Sunday, February 7, 2010

ESSAY: Anna Redwine – Frauenau Paintings

ANNE REDWINE: Frauenau Paintings By Wim Roefs

Anna Redwine created 26 works on paper in one week in the summer of 2004. She had been confined to a room on an old farm in Frauenau, a German town near the Czech border, midway between Munich and Prague. It rained for days. She didn’t speak German. She ran out of sketchbook pages to write in and book chapters to re-read. There was nowhere to go but the sheets of primed paper, 24 x 17 inches in size.

To reach those sheets in the Bavarian forest, Redwine had traveled from Columbia, S.C., where she lives, by planes, trains, cars and eventually on foot. She was in pursuit that summer of German Expressionists of the early 20th century, visiting museums in Munich and Vienna. But for one week at the international art workshop Bild-Werk in Frauenau, instructed by Czech painter Pavel Rouchka, Redwine was to paint.

She was surrounded by the unfamiliar, including the German diet and art supplies. Freed from language, she was left with visual clues and communication. The long, solitary trip had exhilarated her. “I was drawing on memories of other intensely experienced places and situations,” Redwine says. “Memories that were not clear like snapshots but potent aggregates of temperature, smell and light.” A look out of the window, or the sun acting just so, could trigger a memory that Redwine explored with watercolor crayons on her sheets.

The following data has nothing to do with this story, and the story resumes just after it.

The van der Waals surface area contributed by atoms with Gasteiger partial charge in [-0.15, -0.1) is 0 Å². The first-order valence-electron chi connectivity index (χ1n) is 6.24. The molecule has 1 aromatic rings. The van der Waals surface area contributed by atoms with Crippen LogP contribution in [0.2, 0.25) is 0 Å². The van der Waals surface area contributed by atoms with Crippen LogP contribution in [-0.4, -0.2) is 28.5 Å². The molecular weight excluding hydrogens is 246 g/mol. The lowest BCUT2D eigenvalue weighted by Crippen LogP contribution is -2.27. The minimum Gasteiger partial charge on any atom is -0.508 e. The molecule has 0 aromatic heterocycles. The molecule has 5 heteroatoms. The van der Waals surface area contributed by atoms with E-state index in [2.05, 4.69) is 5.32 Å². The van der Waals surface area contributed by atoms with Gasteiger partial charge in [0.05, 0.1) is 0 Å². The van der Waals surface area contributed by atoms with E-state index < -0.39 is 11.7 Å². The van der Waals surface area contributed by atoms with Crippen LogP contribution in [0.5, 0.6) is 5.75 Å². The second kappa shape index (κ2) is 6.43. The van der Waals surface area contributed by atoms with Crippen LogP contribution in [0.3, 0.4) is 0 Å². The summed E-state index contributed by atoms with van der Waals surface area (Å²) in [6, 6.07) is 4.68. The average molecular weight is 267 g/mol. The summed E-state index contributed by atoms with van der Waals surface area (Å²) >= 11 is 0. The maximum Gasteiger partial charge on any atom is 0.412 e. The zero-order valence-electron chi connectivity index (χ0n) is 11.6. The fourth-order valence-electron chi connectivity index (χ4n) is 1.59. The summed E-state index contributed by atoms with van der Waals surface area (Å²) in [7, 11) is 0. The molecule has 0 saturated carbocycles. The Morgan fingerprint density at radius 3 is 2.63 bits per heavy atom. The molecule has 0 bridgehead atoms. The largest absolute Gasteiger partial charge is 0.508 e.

My work is informed by the experience of life, both mine and that of plants, animals and other people. I define my creative action as drawing, whether I'm using a paintbrush, carbon stick or other tool. In my work the word 'draw' means not only to place marks on a surface but to extract, like to draw blood or a conclusion.”

She discussed with Rouchka different versions of white and their relation to the white of the paper, which made her aware of the importance of what’s left out of a drawing. And so Redwine created inspired, lively, direct works on paper – some non-representational, others less so. The confidence in economy gained in Frauenau led to her 2006 MFA thesis exhibition, Life In One Breath, for which she created small carbon renderings of insects, birds and other animals on large, white panels.

“Frauenau was a turning point in my mark making,” Redwine says. “I really started to understand the strength and nimbleness of white and began to have confidence in manipulating the dialogue between space and form within an image.”

Wim Roefs, February 2010

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